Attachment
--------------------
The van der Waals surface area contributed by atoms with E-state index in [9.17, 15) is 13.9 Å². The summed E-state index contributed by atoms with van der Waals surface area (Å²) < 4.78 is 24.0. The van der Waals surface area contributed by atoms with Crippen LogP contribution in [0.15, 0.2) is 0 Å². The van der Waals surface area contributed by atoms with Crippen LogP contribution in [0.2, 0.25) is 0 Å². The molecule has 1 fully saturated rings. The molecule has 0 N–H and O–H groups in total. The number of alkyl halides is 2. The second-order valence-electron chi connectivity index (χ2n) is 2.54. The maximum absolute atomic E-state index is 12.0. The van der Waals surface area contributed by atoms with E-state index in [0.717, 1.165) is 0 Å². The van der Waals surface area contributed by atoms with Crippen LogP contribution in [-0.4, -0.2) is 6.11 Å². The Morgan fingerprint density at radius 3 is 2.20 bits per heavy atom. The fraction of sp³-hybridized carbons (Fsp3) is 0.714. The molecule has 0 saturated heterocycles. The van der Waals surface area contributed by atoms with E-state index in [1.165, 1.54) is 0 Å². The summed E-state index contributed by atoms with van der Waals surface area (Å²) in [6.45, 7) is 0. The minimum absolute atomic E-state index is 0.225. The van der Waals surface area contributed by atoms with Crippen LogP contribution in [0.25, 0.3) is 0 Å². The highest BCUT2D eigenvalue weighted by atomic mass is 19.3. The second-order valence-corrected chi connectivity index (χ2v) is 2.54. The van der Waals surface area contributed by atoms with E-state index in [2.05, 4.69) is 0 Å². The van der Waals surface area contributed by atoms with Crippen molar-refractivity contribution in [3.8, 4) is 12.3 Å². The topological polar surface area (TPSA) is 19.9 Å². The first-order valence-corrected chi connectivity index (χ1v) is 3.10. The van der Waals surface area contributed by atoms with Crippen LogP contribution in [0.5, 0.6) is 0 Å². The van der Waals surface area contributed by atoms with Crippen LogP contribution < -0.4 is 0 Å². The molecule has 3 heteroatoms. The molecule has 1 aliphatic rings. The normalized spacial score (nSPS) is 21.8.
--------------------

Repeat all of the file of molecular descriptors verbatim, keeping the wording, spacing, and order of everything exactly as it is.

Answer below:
The van der Waals surface area contributed by atoms with E-state index in [9.17, 15) is 13.9 Å². The summed E-state index contributed by atoms with van der Waals surface area (Å²) < 4.78 is 24.0. The van der Waals surface area contributed by atoms with Crippen LogP contribution in [0.15, 0.2) is 0 Å². The van der Waals surface area contributed by atoms with Crippen LogP contribution in [0.2, 0.25) is 0 Å². The molecule has 1 fully saturated rings. The molecule has 0 N–H and O–H groups in total. The number of alkyl halides is 2. The second-order valence-electron chi connectivity index (χ2n) is 2.54. The maximum absolute atomic E-state index is 12.0. The van der Waals surface area contributed by atoms with E-state index in [0.717, 1.165) is 0 Å². The van der Waals surface area contributed by atoms with Crippen LogP contribution in [-0.4, -0.2) is 6.11 Å². The Morgan fingerprint density at radius 3 is 2.20 bits per heavy atom. The fraction of sp³-hybridized carbons (Fsp3) is 0.714. The molecule has 0 saturated heterocycles. The van der Waals surface area contributed by atoms with E-state index in [1.165, 1.54) is 0 Å². The summed E-state index contributed by atoms with van der Waals surface area (Å²) in [6.45, 7) is 0. The minimum absolute atomic E-state index is 0.225. The van der Waals surface area contributed by atoms with Crippen LogP contribution in [0.25, 0.3) is 0 Å². The highest BCUT2D eigenvalue weighted by atomic mass is 19.3. The second-order valence-corrected chi connectivity index (χ2v) is 2.54. The van der Waals surface area contributed by atoms with E-state index in [2.05, 4.69) is 0 Å². The van der Waals surface area contributed by atoms with Crippen molar-refractivity contribution in [3.8, 4) is 12.3 Å². The topological polar surface area (TPSA) is 19.9 Å². The first-order valence-corrected chi connectivity index (χ1v) is 3.10. The van der Waals surface area contributed by atoms with Crippen LogP contribution in [0.5, 0.6) is 0 Å². The van der Waals surface area contributed by atoms with Crippen LogP contribution < -0.4 is 0 Å². The molecule has 3 heteroatoms. The molecule has 1 aliphatic rings. The normalized spacial score (nSPS) is 21.8.